5 Common Mistakes People Make Working From Home
Opportunities to work from home have never been more abundant, nor has there ever been a time when the number of remote jobs spanned such a large range of job descriptions. In most cases, it’s a dream come true for anyone who has wanted to put in a full week of work from their home office, complete with fuzzy slippers on their feet. More employers are starting to offer flexible work positions, but in order to keep that arrangement from crumbling, employees have to make sure they’re holding up their end of the bargain.
Working from home isn’t a free pass to wake up at noon, binge on the latest Netflix series, and generally fritter away your work day. While we should realize that, there are other common mistakes that can negatively affect how much work you accomplish from home, and whether that work is quality or not. For tips on pitfalls to avoid, The Cheat Sheet spoke with Tricia Sciortino, the president of eaHELP. The company specializes in pairing virtual executive assistants to other professionals, and its workforce is completely remote. Since its founding about five years ago, eaHELP has continued to improve its policies to help employees stay on track and avoid common mistakes.
“This is something that we battle personally, as we are all remote workers,” Sciortino explained. A recent Glassdoor survey shows that 30% of people would prefer a flexible work schedule over a pay raise, but once your boss gives you the green light, you need to make sure you’re working at peak performance while also taking care of yourself. The work-life balance has the potential to become more out of whack, but only if you don’t form good habits. Want to make sure you succeed in an at-home setting? Avoid these five common mistakes.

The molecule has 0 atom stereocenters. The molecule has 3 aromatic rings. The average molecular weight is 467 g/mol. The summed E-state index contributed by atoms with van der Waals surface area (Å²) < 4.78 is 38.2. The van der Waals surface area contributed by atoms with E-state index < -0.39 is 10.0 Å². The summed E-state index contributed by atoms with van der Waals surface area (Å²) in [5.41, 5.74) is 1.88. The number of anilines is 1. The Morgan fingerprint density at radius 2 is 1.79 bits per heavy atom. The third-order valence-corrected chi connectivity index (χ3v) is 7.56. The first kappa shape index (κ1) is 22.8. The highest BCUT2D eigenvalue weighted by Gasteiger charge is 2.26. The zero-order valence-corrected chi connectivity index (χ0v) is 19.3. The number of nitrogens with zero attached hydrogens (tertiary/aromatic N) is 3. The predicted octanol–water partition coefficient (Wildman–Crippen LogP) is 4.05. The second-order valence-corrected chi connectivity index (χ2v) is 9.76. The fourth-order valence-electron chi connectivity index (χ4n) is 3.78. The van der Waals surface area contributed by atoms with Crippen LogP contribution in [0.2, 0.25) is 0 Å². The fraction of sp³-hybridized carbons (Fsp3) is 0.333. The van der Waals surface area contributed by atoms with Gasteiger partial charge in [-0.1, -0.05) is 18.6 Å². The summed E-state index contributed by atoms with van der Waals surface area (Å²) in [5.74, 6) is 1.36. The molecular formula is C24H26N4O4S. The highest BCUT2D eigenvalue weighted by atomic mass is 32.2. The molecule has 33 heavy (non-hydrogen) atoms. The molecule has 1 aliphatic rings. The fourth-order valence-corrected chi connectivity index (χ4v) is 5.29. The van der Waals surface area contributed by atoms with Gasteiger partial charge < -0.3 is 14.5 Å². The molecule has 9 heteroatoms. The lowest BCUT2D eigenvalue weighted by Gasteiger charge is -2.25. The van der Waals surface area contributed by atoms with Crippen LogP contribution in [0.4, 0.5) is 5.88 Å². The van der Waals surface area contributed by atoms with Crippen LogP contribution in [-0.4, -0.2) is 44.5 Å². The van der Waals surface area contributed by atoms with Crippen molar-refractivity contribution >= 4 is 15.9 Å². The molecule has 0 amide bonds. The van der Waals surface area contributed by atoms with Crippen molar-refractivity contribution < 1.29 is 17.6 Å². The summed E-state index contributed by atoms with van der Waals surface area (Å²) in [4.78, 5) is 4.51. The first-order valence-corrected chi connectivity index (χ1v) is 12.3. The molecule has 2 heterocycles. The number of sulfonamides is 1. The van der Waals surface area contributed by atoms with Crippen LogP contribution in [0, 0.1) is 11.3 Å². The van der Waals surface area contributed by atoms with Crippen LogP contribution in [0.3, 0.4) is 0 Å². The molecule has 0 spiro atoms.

1. You don’t have a designated work space
When you work in an office setting, you need a space that’s relatively distraction-free to do your best work. That doesn’t change when you work from home, which is why Sciortino strongly advises having a designated work area you go to within your home. In an ideal world this would be a separate home office with a door you can close for optimal peace and quiet, but even a designated corner of your bedroom or living room will do the trick, she said. Your couch and bed are comfortable, but they won’t help you get into a proper frame of mind for a productive work day.
Starbucks and other remote cafes can be good for a change of scenery once in a while, Sciortino said, but in most cases you’ll be most productive when you have a place to call your own, without coffee grinders in the background. You can of course make sure you have the right aesthetics in that office, too, but setting aside the space is your first priority.
Once you have a designated area specifically for work, don’t forget that you may qualify for the home office deduction on your taxes. In this case, you might be able to deduct expenses like rent, your mortgage, and utilities that are incurred by working from home.
2. You’re always “on”
You might be tempted to check your emails from your phone when you leave the office for the day, but when you work remotely, your office never truly goes away. Setting up work boundaries and being mindful of when your work day begins and ends is vital for preventing burnout, Sciortino said. “Try to avoid ‘work creep’ into dinner, weekend, and family time,” Sciortino added, which is made easier when you create strict boundaries about when and where you’ll work. Though it’s a struggle for everyone regardless of where your desk is, checking emails at 8 p.m. can be your downfall. It also could be a sign you have a more serious workaholic issue.